Four ways hot tub retailers can make money selling, subbing or fixing decks
By Robert Stuart
THE LAST RECESSION TAUGHT US to do everything in our power to keep ourselves in customers’ sight and create as many revenue streams as possible. Over the years, I’ve seen spa companies that dabble in decks; deck companies that dabble in spas; and very few that do both well.
However, I’ve recently found success with deck repair and tune-up.
Most of us likely already partner with a deck company. But how many times have you lost a spa sale because the customer contacted a deck company, and the cost of a new deck pushed the dream of a new how tub by the wayside? That customer is often picturing a spa as a means to spend more family time in their backyard. The deck designer’s outdoor living picture can then make the spa seem like a small part of a much bigger goal.
Our goal is to make sure the spa remains a focal point and not just an added expense. There are several ways to do this:
•If money isn’t an object, work hand-in-hand with the deck company to make sure your spa is the only one that fits the bill.
•Be the general contractor for the project and the main line of communication to the customer, hiring subcontractors to complete the job.
•Create a deck division within your company and do it all in-house.
Often, the deck simply needs a tune-up, and you can be a hero by taking charge, and getting their deck repaired and stained to look new. This can include putting up an arbor, trellis, gazebo or simply a privacy blind. You’d be amazed at what sanding, fresh stain and new railing can do, and it’s typically thousands less then a new deck.
If the customer needs a deck update and would like a hot tub — but don’t think they can afford one — find a way to give them what they want. A beautiful new hot tub and a backyard facelift for a portion of what they thought they’d spend not only makes you a hero, but can also allow you to sell them more than you would have been able to with other options.
Remember, the goal for most people is home recreation and relaxation — not just a big brown box full of hot water and jets. Sell that dream! Let’s break down those three options above and see what works best for you.
1. WORKING WITH A DECK COMPANY
This most-common scenario is vital if you don’t do the work in-house, but also has the highest risk of not getting anything out of the deal. If you haven’t already, form a relationship with a deck builder immediately. In that relationship, make sure they know how you want things handled. I always had the deck builder call me first with the bid so I knew their communication with the customer. Trust me: If you are just handing them a card and hoping they’ll call, you will lose 60 to 80 percent of those deals. No matter how good of buddies you are with the deck guy, he’s ultimately in it for himself. I’ve had deck companies form relationships with several spa companies and try to remain neutral, telling the customer they should compare prices (good for the customer; not so good for you), which starts the whole spa shopping experience over again.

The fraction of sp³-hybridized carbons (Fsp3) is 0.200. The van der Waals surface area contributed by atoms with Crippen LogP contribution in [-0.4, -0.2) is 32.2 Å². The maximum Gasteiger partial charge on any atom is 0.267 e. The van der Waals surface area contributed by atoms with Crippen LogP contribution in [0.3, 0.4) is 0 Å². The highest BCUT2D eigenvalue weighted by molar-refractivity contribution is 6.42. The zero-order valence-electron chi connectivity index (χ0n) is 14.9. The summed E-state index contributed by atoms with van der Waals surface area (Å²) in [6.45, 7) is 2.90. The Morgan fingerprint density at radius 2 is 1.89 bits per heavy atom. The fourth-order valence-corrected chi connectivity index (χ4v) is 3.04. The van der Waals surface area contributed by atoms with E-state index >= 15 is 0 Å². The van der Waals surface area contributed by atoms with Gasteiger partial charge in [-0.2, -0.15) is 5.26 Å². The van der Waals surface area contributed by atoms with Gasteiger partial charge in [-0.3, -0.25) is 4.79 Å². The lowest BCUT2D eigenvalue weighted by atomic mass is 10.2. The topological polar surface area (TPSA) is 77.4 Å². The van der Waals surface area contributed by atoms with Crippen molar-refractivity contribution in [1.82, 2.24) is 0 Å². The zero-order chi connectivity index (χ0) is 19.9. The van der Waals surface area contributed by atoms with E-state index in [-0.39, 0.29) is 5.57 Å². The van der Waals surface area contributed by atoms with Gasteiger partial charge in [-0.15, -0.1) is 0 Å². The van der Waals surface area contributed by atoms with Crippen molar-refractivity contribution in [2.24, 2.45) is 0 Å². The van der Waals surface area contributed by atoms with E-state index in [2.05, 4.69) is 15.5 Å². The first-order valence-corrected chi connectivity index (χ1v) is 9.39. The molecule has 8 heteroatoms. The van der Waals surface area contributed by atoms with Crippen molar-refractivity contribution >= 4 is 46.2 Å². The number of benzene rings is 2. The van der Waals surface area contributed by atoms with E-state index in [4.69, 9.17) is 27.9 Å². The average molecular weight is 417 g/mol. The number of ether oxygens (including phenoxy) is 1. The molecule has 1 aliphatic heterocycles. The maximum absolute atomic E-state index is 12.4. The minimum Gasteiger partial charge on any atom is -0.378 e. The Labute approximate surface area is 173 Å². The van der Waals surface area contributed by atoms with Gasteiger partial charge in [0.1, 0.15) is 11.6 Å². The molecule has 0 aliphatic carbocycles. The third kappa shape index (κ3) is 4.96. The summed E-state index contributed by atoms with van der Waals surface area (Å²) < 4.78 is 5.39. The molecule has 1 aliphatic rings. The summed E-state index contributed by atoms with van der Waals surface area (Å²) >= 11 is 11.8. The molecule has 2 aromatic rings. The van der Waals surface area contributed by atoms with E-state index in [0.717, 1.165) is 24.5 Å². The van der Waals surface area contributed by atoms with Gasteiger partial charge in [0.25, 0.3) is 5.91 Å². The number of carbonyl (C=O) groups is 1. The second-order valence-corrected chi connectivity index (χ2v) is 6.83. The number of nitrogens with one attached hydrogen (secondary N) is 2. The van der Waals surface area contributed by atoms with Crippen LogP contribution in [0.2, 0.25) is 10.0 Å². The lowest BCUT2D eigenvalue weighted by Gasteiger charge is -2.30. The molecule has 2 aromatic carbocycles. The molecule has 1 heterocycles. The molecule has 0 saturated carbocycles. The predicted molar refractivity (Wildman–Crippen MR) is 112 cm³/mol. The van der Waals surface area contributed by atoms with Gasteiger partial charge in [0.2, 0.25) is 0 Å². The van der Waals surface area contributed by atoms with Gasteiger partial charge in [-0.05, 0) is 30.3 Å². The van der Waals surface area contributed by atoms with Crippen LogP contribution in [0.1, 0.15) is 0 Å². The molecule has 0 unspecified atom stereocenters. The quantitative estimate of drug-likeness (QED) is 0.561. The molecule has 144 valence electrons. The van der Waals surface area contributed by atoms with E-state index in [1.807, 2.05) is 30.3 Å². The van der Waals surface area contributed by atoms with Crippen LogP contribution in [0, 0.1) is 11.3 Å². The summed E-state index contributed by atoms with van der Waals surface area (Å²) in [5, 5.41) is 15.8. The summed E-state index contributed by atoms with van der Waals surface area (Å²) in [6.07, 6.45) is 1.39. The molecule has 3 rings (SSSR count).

Tell that deck builder what to say about you, your company and spa. Tell them your expectations (including level of contact) and test their loyalty often. If they work on your terms, let them know you will send them all your business!
2. BECOME THE GENERAL CONTRACTOR
You’d be surprised how many large deck companies subcontract their work. Those subcontractors are as available to you as they are to them; the difference is learning design — or subcontract that as well. Once you do this, make it profitable. Shop the market and see what deck builders are charging. You’d be shocked at the variation: I’ve got deck builders in my area charging anything from $30 a square foot to $120 a square foot. One is better at selling the dream and selling themselves.
Know the market and the big players — but believe me: If you’re good enough to sell a spa in that market, you’re good enough to sell everything. Keep tabs on your subs and keep communication coming through you. It doesn’t take much to have a sub steal the deal.
3. START A DECK DIVISION AND DO IT IN-HOUSE
There really isn’t a lot of difference in being the general contractor and forming an in-house division — other than the hassle, liability and adding employees.
Don’t even think of starting a deck division without taking it as seriously as any other revenue stream in your company. Dabbling in decks will cost you more time and effort than it’s worth. Hiring several people to build a $20,000 deck and a $10,000 spa to only make money on the spa is insanity. You need a proper profit margin on both. Deck tune and stain could instead be your niche. Work exclusively with a contractor who does all your deck work; know what they charge and the quality of their work. These guys can help you take off railings, cut holes in decks, do supports and other small deck-related tasks. To make this a win-win for both of you, help sell each other’s services. You need an a la carte menu of their services like how much they charge per square foot, what it costs to take rail off and replace, and what they charge to add support. You wouldn’t believe how easy this is to sell. It’s a great solution, and you should always be solution oriented.